Armenia’s central bank left its benchmark refinancing rate steady at 5.75 percent, reiterating its guidance from January that it expects to maintain easy monetary conditions for a long period as inflation is expected to remain below the target in coming months.
The Central Bank of Armenia (CBA), which cut its rate in January by 25 basis points, its first rate cut since February 2017, added the risks of inflation staying below its target still dominate and may require an appropriate monetary policy response to ensure price stability.
The CBA, which will publish its first quarter monetary policy program on March 26, added with the global economy slowing down amid weakening global demand, and the temporary delay in adjustment of monetary conditions by major central banks, inflationary pressures from the external side are not expected.
Internally, fiscal policy is continuing to deter domestic demand but economic growth in the fourth quarter of 2018 was higher than expected, mainly due to growth in private consumption, and economic activity at the beginning of this year remained high at a rate of 6.1 percent, CBA said.
Armenia’s inflation rate rose to 1.9 percent in February from 0.8 percent in January, below its 4.0 percent target, while gross domestic product grew 3.4 percent year-on-year in the fourth quarter of last year, up from 2.5 percent in the third quarter.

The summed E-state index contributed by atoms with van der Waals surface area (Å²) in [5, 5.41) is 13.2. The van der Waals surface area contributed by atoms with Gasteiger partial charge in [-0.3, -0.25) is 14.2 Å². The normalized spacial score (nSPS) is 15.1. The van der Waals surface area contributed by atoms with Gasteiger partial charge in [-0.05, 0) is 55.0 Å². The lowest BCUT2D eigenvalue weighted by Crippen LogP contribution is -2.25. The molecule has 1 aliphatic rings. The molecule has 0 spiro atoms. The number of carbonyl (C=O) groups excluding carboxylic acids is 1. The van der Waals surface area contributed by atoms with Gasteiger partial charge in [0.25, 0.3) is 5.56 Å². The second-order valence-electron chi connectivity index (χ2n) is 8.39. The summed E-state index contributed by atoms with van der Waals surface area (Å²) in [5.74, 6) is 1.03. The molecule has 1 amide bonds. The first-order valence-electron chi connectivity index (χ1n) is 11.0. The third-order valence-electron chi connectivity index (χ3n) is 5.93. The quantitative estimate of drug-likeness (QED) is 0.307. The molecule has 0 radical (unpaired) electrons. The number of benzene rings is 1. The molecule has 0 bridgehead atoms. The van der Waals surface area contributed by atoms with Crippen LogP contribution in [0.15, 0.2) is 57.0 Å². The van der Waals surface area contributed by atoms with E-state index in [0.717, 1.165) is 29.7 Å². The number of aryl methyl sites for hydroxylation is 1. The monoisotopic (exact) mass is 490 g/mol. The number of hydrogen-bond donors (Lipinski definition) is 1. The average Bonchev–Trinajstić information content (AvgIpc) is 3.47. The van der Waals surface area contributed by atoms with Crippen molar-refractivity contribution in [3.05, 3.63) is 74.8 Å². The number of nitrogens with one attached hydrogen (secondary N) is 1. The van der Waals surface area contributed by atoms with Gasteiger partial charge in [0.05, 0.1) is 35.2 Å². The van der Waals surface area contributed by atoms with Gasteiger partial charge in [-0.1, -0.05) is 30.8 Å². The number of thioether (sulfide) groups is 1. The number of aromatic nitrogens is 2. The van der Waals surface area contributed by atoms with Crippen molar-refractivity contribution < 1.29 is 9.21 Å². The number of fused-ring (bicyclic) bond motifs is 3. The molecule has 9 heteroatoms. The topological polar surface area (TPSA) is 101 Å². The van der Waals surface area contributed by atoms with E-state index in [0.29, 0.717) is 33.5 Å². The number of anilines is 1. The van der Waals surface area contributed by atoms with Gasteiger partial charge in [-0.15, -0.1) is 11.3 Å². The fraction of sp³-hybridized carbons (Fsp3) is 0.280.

Armenia’s dram has weakened slightly this year though it has risen in the last week. Today the dram was trading at 488.7 to the U.S. dollar, down 1 percent this year.
Last month Armenia and International Monetary Fund (IMF) staff agreed on a 3-year precautionary, $250 million, stand-by arrangement that will be considered by the IMF board in May. The agreement aims to support the government’s reforms and strengthen the country’s resilience against external shocks.
In its statement from Feb. 26, the IMF said Armenia’s economy has been robust but growth moderated to more sustainable levels last year due to a slowdown in its trading partners.
This year growth is expected to ease to about 4.5 percent due to a weaker global environment and copper prices and then remain in the 4-5 percent range in the medium term.
Inflation is expected to gradually converge to CBA’s target over the next 2 years, the current account deficit is expected to gradually narrow to around 5 percent of GDP and the fiscal deficit is projected at around 2.5 percent of GDP this year and 2 percent in the medium term.
The IMF added the current monetary policy stance was appropriate and it welcomed authorities’ intention to maintain the existing flexible exchange rate regime.